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Given that your child spends more than six hours a day in their school shoes, getting a good pair is important not only for their day-to-day comfort, but has also longer term consequences for their foot development. Ill-fitting school shoes can cause foot, knee and posture problems in adolescence and beyond.

At birth, babies have 22 soft, partially formed bones in their feet. By school age, the number of bones has increased to 45, and they start to harden and fuse through late childhood and adolescence. At this stage, ill-fitting shoes can interfere with the process, causing malformations in the completed bone set of 26 at the age of about 18. Even buying shoes too big – so the kids can “grow into them” – can cause problems by changing the way a child walks.

A good school shoe:
  • Is flexible, but supportive – it should bend enough at the toe end of the foot to accommodate normal flexing when walking, but not bend in half, and there should be some resistance if you try to twist it between the heel and toe.
  • Weighs about 250g – some are much heavier than this.
  • Has no more or no less than one thumb-width of space between the end of the big toe and the shoe.
  • Offers support for running and jumping on concrete and bitumen.
  • Doesn’t have to be expensive – a more expensive shoe may last all year, but your child may grow out of it first. For younger kids with fast-growing feet, there are plenty of cheaper options which still meet the above criteria.

Find the right sports shoes

The type of shoe you need will depend on the sport you’re using it for: running shoes and court shoes have different characteristics because of the different movements and forces involved. Running shoes are designed for running forwards, while court shoes are designed for more side-to-side movement.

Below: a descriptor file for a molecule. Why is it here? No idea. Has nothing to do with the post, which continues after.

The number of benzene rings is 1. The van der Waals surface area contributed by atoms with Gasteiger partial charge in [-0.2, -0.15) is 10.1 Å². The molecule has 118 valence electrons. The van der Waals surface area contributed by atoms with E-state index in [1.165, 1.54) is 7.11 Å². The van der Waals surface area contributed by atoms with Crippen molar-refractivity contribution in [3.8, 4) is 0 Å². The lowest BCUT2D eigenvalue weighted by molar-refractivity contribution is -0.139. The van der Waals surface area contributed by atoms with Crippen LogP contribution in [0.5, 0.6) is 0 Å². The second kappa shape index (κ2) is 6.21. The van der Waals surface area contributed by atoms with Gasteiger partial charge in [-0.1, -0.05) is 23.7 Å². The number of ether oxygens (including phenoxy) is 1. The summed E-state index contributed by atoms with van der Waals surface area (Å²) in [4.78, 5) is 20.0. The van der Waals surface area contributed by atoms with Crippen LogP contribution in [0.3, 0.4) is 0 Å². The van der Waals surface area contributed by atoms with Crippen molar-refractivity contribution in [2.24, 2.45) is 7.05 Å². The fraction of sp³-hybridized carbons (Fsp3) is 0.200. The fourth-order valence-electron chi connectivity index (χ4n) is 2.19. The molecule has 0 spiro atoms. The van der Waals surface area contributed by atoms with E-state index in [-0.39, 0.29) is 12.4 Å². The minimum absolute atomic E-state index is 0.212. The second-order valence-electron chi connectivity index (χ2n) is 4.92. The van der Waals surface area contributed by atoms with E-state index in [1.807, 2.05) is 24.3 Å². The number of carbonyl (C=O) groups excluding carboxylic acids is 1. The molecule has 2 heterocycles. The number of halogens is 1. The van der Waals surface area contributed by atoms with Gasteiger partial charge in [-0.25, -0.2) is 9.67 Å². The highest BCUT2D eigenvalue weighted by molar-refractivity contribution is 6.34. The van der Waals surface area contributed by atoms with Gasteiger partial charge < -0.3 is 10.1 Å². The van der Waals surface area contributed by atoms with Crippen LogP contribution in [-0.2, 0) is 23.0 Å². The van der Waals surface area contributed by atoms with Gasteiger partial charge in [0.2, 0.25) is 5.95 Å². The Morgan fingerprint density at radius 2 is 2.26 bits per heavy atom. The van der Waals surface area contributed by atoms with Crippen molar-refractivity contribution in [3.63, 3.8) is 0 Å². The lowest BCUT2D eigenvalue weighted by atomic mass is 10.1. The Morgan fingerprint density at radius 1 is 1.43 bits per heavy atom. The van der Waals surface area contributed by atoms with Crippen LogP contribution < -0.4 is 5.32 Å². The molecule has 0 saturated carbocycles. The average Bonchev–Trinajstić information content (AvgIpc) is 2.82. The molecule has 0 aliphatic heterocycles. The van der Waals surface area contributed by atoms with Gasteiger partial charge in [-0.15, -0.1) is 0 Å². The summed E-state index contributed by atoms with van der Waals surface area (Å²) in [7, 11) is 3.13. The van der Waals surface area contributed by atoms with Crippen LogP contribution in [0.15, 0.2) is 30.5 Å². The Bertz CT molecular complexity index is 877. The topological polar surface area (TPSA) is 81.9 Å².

Then there is your running motion, and whether you hit the ground heel-first or on the midfoot or toe first, and the degree of foot pronation (how much, if at all, your foot rolls inward). For more on shoes and pronation, see our Running shoes buying guide.

High-tech foot scanners and gait analysers can help determine the best shoe to suit your characteristics, but their usefulness is dependent upon the skills of the person interpreting the information.

Podiatrist Paul Bowles says most people need a stable sports shoe, and suggests the following tests to check for stability:
  • The back of the heel (the heel counter) should be firm where it connects to the shoe.
  • Running shoes should flex at the toe, but not in the middle, while court shoes should be stiff at the toes but flex in the middle.
  • Hold the heel and toe and try twisting the shoe – it should be fairly rigid.
  • The heel should be slightly raised compared to the front of the shoe.

Shoes designed to provide the feel of barefoot running wouldn’t meet these criteria. However, even though there’s no evidence they live up to claims of enhanced performance or preventing injuries, some people still prefer to run with them.

Buying shoes for ageing feet

As we age, our feet change too, with tendons and ligaments losing their elasticity and ability to ‘spring back’. This can result in feet gaining half a shoe size or more, as arches lower and the foot becomes flatter and longer, and perhaps also wider. We also lose the fat padding on the bottom of our feet, and by the age of 50 we’ve lost up to half the shock-absorbing ability of the foot pad.

  • Sturdy, well-cushioned shoes with a firm sole, low heel, soft upper and plenty of room in the toe box is the ideal for all feet, but especially older feet.
  • Make sure you get your feet remeasured when you buy, in case they’ve changed since last time.
  • Shop in the afternoon, when your feet are slightly bigger due to swelling.